MCFE: Make Consulting Fun and Enlightening
This post was written by Elena Ruan ’14, CCD Peer Career Ambassador.
“What do you think of MCFE? Is it easy? Should I take it if I want a chill semester?” These are the kinds of questions that I get about MCFE informally. Many people think of MCFE as another class to check off the academic checklist, but like so many experiential learning courses at Babson like Ghana and Argentina offshore courses, MCFE is more of an experience than a class. When you apply for a position at a company, you would not ask whether or not the job will be a breeze, you would ask about the kind of work you would be doing and what kind of environment is cultivated there. These are the same questions you should ask about MCFE.
During my experience as a member of MCFE, I had discovered that this course was a series of relationships. My first relationship was with my project manager, the graduate student leading our team. He had been quiet yet assertive, someone who could command the room without having to shout. He would always start each meeting with an explanation, telling us the why before the what. As your captain who steers the ship, your project manager sets the tone for your work environment, much like your manager at work would do. Then I met my team, two groups of friends who had mixed together to create one team. If you were to dissect our group, we looked like a random selection of high school stereotypes. We had the type A student who wanted to make sure every inch of every page was perfect, the laidback tech student who knew all the latest news about gadgets and gizmos, and the entrepreneurial student who saw life as endless opportunities. But after working with all these people, it could be seen that it was not our individual inclinations that created our team dynamic, but the ability to mesh our individual talents together became our competitive advantage. We were able to synchronize to the point that we would know who to look to for what task without even speaking – being able to create that kind of teamwork was an accomplishment in itself. And then finally, there was our relationship with our client. Our contact person was a patient woman who was flexible on all accounts. She was willing to answer any questions and provide feedback on a weekly basis. Though her open communication helped us achieve our goal, it was her free rein that made the project our own.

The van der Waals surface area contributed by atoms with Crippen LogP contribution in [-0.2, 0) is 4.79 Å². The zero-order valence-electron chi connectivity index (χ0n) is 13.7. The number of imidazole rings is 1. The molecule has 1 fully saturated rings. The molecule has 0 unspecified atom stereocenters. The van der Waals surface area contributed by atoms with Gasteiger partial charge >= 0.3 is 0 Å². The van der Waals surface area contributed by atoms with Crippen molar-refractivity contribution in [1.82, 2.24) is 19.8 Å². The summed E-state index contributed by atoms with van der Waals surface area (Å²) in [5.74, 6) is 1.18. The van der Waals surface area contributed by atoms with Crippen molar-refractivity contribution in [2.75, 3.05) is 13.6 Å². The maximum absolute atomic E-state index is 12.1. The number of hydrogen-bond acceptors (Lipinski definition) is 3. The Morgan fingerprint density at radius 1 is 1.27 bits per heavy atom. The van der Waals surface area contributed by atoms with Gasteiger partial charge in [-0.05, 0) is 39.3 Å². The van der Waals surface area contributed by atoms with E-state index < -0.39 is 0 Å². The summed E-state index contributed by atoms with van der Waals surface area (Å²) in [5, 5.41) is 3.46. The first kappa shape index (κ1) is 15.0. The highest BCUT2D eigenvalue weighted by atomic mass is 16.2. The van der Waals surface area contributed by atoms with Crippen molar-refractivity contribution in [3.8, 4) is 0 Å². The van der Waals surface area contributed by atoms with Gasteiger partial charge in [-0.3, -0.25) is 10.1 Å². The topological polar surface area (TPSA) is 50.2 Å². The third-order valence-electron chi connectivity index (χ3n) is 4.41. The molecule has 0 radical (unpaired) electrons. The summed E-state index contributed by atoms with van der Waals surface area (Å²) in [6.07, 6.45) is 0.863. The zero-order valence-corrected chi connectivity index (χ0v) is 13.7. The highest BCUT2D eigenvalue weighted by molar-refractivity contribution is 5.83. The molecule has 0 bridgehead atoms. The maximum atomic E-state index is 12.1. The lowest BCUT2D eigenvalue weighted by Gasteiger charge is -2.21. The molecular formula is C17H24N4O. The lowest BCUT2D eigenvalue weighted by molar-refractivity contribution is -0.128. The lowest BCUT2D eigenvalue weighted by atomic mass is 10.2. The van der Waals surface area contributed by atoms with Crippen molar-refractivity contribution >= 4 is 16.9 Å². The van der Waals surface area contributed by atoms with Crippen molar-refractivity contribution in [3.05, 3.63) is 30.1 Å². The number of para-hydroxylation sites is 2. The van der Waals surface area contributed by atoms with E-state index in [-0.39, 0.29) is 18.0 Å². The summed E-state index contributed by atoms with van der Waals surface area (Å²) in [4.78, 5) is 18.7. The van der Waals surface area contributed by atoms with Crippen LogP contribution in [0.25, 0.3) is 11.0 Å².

When I think back on our project and explain to people that we successfully created a social media medium for worldwide entrepreneurs to communicate and share stories and won the Davis Prize for nonprofit MCFE projects. But the real takeaway is that I know what an effective team looks like, and it is always a continuous process to create one.
To apply, students should log into Career Connections and search for “MCFE.” The deadline to apply for the Fall semester is March 28,2014 at 11:59 p.m.